Pride and Joy

I was 12 when I first knew that I wanted to be a writer.  My first stories were told to my many dolls and.stuffed animals.  There was even a “puppet show” that my younger sisters and I put on for our parents.  That is the first clear storytelling memory I have–performing that little play based on Cinderella for Mom and Dad after church one Sunday.  Though I can’t take writing credit for that show–Cinderella had been told for years and nh sisters did help with rewriting it to suit our needs–that was the first time that I realized I could make other people smile and even laugh with my words. When my fifth trade teacher suggested I start to write down my stories, I listened.  It was fun–even more fun than reading, which was my favorite passtime back then (and still is in many ways today!)

I wrote down the stories, but I didn’t keep many of them.  I have one or two that I wrote on junior high and high school.  Not many, though.  Some of the ones I did keep (I remember a few long ones from high school that I wrote about my friends and I meeting and falling in love with some of our favorite celebrities that I was sure I’d never throw out) were stored in the attic above my parents’ garage.  Unfortunately, that home was destroyed by fire a little over three years ago.  So I lost those stories.  There are parts and scenes from those stories that I still remember and I could probably replicate, if I ever had the need.  Still, it would be nice to actually have copies of some the stories that I wrote in high school and before.

Why am I telling you all of this?  Because something happened in my home at the end of last month that made me think about those old stories.  What triggered that memory?  It was something that my oldest son did.  He did something that most 11-year-olds would not think to do.

He wrote and published his first book, The Storm.

From the time I decided to write books, I said, “Someday I will publish my own novel.”  It took 20 years for someday to finally arrive for me.  Andru, though, didn’t wait.  He wrote his book and when he felt it was perfect, he self-published it.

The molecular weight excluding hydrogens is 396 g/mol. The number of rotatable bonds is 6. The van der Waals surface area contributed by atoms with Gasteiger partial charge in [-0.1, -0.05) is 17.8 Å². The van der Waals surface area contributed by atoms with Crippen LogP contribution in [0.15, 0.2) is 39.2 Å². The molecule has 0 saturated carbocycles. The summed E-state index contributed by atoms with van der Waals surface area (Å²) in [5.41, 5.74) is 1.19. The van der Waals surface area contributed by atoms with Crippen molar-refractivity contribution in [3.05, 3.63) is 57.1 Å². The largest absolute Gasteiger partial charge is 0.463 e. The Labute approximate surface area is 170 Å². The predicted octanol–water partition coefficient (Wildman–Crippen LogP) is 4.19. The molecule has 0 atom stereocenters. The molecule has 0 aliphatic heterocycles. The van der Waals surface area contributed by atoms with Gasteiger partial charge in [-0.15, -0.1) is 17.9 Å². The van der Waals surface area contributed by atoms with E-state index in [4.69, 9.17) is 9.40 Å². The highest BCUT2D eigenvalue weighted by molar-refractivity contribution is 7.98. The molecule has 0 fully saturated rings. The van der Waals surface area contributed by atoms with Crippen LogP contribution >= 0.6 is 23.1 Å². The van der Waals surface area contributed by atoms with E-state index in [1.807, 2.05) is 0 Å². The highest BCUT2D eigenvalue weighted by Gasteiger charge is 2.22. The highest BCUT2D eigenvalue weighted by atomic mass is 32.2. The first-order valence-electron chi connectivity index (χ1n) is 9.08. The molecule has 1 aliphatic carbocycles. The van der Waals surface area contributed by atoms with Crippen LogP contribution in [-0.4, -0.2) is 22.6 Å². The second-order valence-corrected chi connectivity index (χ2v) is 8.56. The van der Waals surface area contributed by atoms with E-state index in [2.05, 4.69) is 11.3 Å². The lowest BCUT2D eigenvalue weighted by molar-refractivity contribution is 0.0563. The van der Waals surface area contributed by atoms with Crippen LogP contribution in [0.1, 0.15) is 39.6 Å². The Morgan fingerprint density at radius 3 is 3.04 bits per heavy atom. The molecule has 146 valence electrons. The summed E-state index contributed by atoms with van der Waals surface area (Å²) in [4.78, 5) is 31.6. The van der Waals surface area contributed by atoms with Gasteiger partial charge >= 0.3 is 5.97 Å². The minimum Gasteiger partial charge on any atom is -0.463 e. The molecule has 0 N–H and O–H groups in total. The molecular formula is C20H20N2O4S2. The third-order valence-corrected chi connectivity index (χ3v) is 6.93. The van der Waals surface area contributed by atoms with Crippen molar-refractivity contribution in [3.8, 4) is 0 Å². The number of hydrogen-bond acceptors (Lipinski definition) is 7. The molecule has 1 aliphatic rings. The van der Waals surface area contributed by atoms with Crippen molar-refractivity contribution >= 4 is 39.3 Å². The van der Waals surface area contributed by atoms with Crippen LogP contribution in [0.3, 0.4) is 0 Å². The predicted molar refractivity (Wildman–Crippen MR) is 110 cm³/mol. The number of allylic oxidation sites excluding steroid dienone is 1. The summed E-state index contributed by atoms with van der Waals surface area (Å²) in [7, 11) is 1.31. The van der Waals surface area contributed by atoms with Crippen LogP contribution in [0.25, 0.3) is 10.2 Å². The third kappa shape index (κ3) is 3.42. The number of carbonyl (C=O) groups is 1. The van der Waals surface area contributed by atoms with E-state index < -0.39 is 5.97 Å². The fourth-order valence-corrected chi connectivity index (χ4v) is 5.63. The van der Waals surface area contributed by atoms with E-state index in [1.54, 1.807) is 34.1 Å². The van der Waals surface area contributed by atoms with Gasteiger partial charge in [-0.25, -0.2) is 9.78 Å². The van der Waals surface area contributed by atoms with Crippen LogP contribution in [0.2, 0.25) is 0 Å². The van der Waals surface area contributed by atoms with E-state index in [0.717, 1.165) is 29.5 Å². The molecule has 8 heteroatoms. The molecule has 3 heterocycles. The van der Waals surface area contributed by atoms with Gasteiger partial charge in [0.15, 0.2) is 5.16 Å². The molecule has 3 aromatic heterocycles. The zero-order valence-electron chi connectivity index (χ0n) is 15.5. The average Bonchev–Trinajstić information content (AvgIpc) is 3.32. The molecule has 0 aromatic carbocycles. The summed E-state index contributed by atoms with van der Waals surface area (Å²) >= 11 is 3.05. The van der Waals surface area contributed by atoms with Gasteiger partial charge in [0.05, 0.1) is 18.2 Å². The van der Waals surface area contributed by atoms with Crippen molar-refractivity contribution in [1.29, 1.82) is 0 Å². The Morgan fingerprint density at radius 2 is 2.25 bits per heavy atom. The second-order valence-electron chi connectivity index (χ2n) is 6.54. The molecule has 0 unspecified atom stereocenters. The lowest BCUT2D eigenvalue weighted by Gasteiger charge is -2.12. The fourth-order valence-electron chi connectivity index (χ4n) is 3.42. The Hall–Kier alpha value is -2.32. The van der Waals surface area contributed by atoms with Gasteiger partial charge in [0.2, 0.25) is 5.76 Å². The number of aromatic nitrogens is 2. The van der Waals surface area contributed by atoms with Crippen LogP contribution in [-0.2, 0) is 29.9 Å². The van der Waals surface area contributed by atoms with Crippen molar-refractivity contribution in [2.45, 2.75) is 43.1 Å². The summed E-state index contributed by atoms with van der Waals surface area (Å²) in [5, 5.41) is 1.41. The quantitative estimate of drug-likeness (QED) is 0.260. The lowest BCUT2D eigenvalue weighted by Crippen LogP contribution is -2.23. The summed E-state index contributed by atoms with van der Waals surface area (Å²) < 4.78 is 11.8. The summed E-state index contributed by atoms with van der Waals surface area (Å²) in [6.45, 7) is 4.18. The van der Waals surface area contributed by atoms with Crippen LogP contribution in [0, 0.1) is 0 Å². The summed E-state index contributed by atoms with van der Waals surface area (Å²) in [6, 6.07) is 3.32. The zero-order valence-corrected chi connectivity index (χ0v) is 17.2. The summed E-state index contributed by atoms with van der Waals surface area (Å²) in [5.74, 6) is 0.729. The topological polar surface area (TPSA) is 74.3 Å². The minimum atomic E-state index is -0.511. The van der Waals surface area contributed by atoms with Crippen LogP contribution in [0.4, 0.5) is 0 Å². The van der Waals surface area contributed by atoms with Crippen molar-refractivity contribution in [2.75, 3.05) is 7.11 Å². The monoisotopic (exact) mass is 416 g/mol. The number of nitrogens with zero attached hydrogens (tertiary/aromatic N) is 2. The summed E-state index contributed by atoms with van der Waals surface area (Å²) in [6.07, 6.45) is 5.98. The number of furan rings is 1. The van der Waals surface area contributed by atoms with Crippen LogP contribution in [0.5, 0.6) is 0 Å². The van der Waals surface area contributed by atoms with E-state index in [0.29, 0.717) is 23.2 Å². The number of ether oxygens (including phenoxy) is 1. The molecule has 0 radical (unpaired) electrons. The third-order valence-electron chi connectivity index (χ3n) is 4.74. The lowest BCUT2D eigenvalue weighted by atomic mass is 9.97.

My son, the author!

Now, I don’t want to hear that self-publishing doesn’t count as really publishing, as some have told me about my own work.  The book is in print, it is for sale, and it is lovely!  I am so proud of my son.  When my first novel was published nearly four years ago, Andru told me, “When I grow up, I want to write books like you, Mom, and not have a real job like Dad.”  I still giggle a little about that.  I think what I do is a real job and just as difficult and demanding as what my husband does.  But I understand the thought behind it.  Dru saw how happy my work makes me, where as my husband doesn’t have quite the same passion for his work.  I am glad that he realized that it is possible to have a job that is both fun and rewarding.

Andru is having fun telling people about his book.  He’s even become a bit of a local celebrity at his school.  He had more orders for The Storm than I did for my latest novel last week.  I’ve had to remind him more than once that writing a book is the easy part; selling one can be a bit more tricky.  I’ve also told him that if he is writing books only to make money, then he is in it for the wrong reason.  A writing career is only for those who truly love to tell a story.  Andru assures me that he does.